Workplace charitable giving programs generate an impressive $4 billion annually and are a source of much-needed financial support for charities.*

They are also a convenient way for employees to make charitable gifts and they serve as a public demonstration of a company’s commitment to social issues.

Over the past few years, the profile of workplace giving programs has changed. Employees, particularly the millennial generation, are looking for additional ways to support and engage with nonprofit organizations through the workplace. Today’s digital culture makes such opportunities possible for forward-looking and tech-savvy companies and charities.

Interest is Growing
The changes have opened the door for nonprofits to interact directly with employees, and companies are looking for nonprofits able to meet the growing need for engagement. In a recent survey,* 50% of charities said requests from employers seeking to offer their employees volunteer opportunities have increased.

Challenges for Charities
Nonprofits that have adapted to the digital culture have much to offer and potentially much to gain. But knowing how to allocate resources as technology continues to evolve can be challenging. One clear trend is that donors on all levels (individual, corporate, and institutional) want more information. Nonprofits are getting the message that they need to be transparent and to demonstrate the impact the organization is making. According to the survey:

  • 90% are using social media to communicate with stakeholders
  • 90% are now creating narratives that emphasize outcomes and results
  • 94% are making information available sooner than ever before via digital media

Accommodating the volunteer needs of a corporate partner can also create some significant challenges since not many nonprofit projects are scalable. Also limited staff and resources make it difficult for charities to easily accommodate requests for volunteer projects.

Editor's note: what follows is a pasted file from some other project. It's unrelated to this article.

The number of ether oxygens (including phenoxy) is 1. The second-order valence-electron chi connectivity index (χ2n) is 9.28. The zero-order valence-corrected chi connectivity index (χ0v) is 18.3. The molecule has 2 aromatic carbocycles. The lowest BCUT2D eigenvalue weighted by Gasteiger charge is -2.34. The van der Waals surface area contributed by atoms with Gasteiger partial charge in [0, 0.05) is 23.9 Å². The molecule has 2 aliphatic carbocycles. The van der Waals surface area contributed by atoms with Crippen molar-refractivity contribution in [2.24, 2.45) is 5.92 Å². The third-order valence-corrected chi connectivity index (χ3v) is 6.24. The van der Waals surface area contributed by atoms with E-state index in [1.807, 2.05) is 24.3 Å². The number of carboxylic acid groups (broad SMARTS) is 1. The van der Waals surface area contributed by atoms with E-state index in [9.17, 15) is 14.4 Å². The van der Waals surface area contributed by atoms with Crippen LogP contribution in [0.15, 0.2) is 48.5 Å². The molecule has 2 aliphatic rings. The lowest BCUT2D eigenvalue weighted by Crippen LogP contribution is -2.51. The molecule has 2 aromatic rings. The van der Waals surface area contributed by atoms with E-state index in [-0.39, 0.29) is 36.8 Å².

Finding a For-profit Partner
If your organization is looking for or has been approached by a company interested in forging a relationship, it will take time and effort on your part to develop a plan.

You’ll definitely want to outline how working together will benefit the for-profit partner. Here are some additional tips for framing a successful partnership with a for-profit company:

  • Your business partner may be uncertain about how a nonprofit/for-profit relationship might work. Be prepared to take a dominant role, at least in the very beginning.
  • The ideal relationship will benefit both your organization and your business partner by improving employee morale, strengthening the company’s brand, and introducing it to new markets.
  • Cash donations are only part of the picture. Leverage the company’s resources to increase community engagement and support your social agenda at the same time.
  • A successful relationship will require strong project management. Be on the lookout for signs that the project may be failing.
  • Offer to co-create content and publicize the partnerships successes via traditional and social media.

Workplace giving communicates a powerful message that a company truly cares about and supports the worthwhile causes. Companies can use workplace giving as a means to engage their employees to support charitable causes by also volunteering their time. Well-organized workplace giving programs frequently result in improving employee morale and satisfaction.

Can We Help?
Our firm offers a broad range of audit, tax information, return preparation, and executive board consulting services to not-for-profit organizations. If we can be of service to you, please call.

* Snapshot 2014: Rising Tide of Expectations Corporate Giving, Employee Engagement and Impact, America’s Charities, Inc.

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